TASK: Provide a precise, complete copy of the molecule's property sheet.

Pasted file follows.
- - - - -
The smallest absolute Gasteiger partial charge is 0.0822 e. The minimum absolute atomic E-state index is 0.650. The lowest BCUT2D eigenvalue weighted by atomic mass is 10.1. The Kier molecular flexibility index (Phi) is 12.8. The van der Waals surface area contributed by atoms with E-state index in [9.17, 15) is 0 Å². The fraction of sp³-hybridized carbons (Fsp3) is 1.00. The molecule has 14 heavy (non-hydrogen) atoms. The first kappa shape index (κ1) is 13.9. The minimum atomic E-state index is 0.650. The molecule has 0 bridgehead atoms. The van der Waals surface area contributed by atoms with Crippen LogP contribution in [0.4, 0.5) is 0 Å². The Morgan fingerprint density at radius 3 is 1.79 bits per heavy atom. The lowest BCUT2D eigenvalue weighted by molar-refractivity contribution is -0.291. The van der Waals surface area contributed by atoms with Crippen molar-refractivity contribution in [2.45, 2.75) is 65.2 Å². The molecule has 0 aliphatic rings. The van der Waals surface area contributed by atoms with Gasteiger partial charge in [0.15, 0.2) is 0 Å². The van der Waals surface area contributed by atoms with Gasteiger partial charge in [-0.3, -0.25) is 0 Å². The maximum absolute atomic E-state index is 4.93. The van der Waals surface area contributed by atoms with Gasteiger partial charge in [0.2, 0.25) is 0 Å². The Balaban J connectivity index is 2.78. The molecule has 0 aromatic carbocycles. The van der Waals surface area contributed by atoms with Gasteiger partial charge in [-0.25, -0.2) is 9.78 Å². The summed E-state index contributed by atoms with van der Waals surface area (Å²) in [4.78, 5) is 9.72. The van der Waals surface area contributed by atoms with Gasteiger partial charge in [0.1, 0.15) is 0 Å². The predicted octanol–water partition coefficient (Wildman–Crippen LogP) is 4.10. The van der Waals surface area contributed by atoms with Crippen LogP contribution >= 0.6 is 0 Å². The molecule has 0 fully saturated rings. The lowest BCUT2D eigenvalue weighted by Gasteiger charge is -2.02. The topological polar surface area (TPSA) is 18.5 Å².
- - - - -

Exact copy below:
The smallest absolute Gasteiger partial charge is 0.0822 e. The minimum absolute atomic E-state index is 0.650. The lowest BCUT2D eigenvalue weighted by atomic mass is 10.1. The Kier molecular flexibility index (Phi) is 12.8. The van der Waals surface area contributed by atoms with E-state index in [9.17, 15) is 0 Å². The fraction of sp³-hybridized carbons (Fsp3) is 1.00. The molecule has 14 heavy (non-hydrogen) atoms. The first kappa shape index (κ1) is 13.9. The minimum atomic E-state index is 0.650. The molecule has 0 bridgehead atoms. The van der Waals surface area contributed by atoms with Crippen LogP contribution in [0.4, 0.5) is 0 Å². The Morgan fingerprint density at radius 3 is 1.79 bits per heavy atom. The lowest BCUT2D eigenvalue weighted by molar-refractivity contribution is -0.291. The van der Waals surface area contributed by atoms with Crippen molar-refractivity contribution in [2.45, 2.75) is 65.2 Å². The molecule has 0 aliphatic rings. The van der Waals surface area contributed by atoms with Gasteiger partial charge in [0.15, 0.2) is 0 Å². The van der Waals surface area contributed by atoms with Gasteiger partial charge in [-0.3, -0.25) is 0 Å². The maximum absolute atomic E-state index is 4.93. The van der Waals surface area contributed by atoms with Gasteiger partial charge in [0.2, 0.25) is 0 Å². The Balaban J connectivity index is 2.78. The molecule has 0 aromatic carbocycles. The van der Waals surface area contributed by atoms with Gasteiger partial charge in [-0.25, -0.2) is 9.78 Å². The summed E-state index contributed by atoms with van der Waals surface area (Å²) in [4.78, 5) is 9.72. The van der Waals surface area contributed by atoms with Gasteiger partial charge in [0.1, 0.15) is 0 Å². The predicted octanol–water partition coefficient (Wildman–Crippen LogP) is 4.10. The van der Waals surface area contributed by atoms with Crippen LogP contribution >= 0.6 is 0 Å². The molecule has 0 fully saturated rings. The lowest BCUT2D eigenvalue weighted by Gasteiger charge is -2.02. The topological polar surface area (TPSA) is 18.5 Å².